Lives of Notorious Cooks

#Readlist: Lives of Notorious Cooks

Did you notice that everyone is obsessed with food? Seriously this is getting really out of control, people! Food is all over the social media and internet and Chefs have become proper celebrities! Yes of course I am kidding I should be the first one to know because of my Food Network adventure and Cooking in Manhattan. An essential element of our lives, preparing food to eat, has become a phenomenon, more than just a normal step of our daily routine. I am not sure this glamorization of food is a good thing because some people are actually intimidated by cooking more than before (and obviously with Cooking In Manhattan we dispel most of the cooking myths and make the process more accessible and approachable). But this trend is very recent, say the past 15 years… so the question is: what about the past? Were chefs and cooks considered celebrities? Because we know all about the Bourdains, Flays, Collicchios, Kenneys and Conants of our world but we know little about the inventor of Peking Duck, the creator of Kimchi, the first chef cooking on a train, the best confectioner in the world or the creator of culinary cubism. Some chefs are overexposed so it’s time to expose the lives and times of notorious cooks from the past!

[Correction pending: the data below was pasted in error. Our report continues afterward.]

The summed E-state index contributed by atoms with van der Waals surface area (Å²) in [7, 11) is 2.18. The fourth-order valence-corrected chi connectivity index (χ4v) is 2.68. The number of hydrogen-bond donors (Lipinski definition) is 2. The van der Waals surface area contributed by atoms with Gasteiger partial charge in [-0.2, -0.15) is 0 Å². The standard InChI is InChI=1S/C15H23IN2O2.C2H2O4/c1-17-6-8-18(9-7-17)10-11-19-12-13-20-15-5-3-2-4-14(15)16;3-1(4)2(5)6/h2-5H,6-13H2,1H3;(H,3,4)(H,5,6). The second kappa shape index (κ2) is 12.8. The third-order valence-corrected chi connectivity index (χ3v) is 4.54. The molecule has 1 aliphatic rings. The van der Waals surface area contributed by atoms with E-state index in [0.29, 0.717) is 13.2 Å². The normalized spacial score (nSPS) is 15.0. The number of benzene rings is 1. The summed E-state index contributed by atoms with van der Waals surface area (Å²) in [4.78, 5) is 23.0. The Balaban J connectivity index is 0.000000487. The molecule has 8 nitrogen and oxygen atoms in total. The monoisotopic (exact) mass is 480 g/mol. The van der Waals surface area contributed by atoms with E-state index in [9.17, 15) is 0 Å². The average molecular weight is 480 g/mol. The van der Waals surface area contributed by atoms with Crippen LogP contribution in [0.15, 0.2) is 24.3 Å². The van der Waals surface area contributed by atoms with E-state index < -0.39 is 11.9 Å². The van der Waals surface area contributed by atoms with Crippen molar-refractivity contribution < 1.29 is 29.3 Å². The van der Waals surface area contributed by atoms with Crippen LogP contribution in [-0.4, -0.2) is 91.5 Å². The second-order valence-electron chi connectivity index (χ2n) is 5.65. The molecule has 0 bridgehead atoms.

Brendan Connell follows in the steps of Tom Standage and many other food historian to tell the tale of these FICTIONAL cooks from the past in “Lives of notorious cooks“. The book is a divertissement that gives these “cooks” the celebrity chef treatment, telling you about their origins and specialty along with some really fun details about their fictional lives. Not only this book is a fun read, but it’s hilarious to see how Connell created quirky characters, outlandish recipes and grotesque and bizarre stories. All the chefs are inspired, by the gods, by alcohol or just by their passion and Connell created a microcosmos that is really interesting, fun and momerable. Whether you want to read this book as a commentary on the celebrity chef phenomenon or just for a good laugh, it is a very witty and imaginative read and you will want to know if the modern times celebrity chefs have the same quirks as the fictional cooks. But something tells me that the fictional cooks are MUCH more interesting!